Hypothesis: Incan polytheistic religion affected the life of the Incas because it had a great impact on their architecture and buildings in Machu Picchu and its surroundings as their beliefs are reflected in their constructions by paying tribute to their gods.
Our hypothesis answers our research question completely, allowing us to further develop how religion affected buildings in the Incan Empire. It allows us to organize our information in a certain way where we can use relevant data to confirm or reject it. Based on our hypothesis, we can infer that Incan buildings were thoroughly planned before they were constructed, so that their gods were present. For example, most of the buildings in Machu Picchu were constructed in a way so that on June 21st, which the summer solstice, the sun aligns with the windows and doors. Additionally, we claim that Machu Picchu, and its surroundings demonstrates the effects religion had on its buildings, and we will be able to prove or reject this after our trip to Peru.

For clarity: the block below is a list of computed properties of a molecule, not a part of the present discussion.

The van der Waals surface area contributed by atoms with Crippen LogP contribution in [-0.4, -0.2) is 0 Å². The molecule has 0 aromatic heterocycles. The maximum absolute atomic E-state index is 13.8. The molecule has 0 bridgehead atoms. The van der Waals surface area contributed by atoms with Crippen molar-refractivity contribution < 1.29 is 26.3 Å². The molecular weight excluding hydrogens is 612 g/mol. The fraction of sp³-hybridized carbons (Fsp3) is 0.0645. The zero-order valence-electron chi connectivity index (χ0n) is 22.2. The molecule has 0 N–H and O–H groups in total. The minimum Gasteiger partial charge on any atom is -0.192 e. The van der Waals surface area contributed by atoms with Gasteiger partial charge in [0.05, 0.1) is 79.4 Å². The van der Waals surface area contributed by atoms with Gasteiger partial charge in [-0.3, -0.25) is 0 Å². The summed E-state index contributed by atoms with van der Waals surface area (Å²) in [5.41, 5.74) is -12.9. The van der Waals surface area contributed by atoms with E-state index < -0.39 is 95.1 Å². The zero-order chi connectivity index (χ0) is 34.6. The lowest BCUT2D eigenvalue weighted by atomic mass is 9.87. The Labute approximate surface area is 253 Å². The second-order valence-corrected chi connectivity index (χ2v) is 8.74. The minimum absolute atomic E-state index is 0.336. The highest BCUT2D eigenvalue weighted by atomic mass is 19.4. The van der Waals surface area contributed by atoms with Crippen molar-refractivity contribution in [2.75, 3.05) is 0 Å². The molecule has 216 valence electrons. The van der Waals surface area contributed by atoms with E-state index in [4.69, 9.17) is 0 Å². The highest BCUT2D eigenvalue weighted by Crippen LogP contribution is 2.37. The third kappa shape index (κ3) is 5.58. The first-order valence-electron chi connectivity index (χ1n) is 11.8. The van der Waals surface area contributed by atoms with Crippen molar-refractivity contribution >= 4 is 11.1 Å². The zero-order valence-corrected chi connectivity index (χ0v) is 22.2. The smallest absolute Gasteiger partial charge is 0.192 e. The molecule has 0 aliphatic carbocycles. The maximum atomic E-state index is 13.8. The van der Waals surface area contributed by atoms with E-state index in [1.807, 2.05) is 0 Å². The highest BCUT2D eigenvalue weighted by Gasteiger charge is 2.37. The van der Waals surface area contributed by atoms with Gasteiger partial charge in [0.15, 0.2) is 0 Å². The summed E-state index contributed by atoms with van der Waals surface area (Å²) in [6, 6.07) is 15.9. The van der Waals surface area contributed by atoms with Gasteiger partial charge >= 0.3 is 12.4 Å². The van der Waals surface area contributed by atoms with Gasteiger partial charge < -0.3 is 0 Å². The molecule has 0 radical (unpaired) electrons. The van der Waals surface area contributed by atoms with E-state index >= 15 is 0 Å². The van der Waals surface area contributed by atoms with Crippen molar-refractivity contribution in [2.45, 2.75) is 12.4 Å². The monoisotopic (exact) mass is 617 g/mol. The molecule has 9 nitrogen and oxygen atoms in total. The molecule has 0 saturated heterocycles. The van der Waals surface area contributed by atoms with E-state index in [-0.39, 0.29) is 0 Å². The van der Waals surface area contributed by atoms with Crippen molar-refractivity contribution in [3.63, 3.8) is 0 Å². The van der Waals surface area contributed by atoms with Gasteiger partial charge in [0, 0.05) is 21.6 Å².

Water Temple in Tambomachay - Photo Credit: Ana Cristina Cordova
Research Methods: For our research we used two main sources, which include academically credible sources available on the internet and primary first hand sources from our observation during our trip to Peru. Both these methods helped us understand the connections between Incan architecture and religion.
For our research, we chose to use academic and museum websites so that we could have access to credible and thorough information. One of our sources came from Encyclopedia Britannica, which is a reliable source thanks to its unbiased information, reflected through their great history of providing credible sources, and the fact that it is composed by scholars. This website provided us with background information, which was useful during our trip to Peru. We also used National Geographic as a source because this organization main objective is to spread accurate information. This group is composed of many people who specialize in different fields such as, historians, anthropologists, biologists, and paleontologist, whose main objective is to publish research within their field.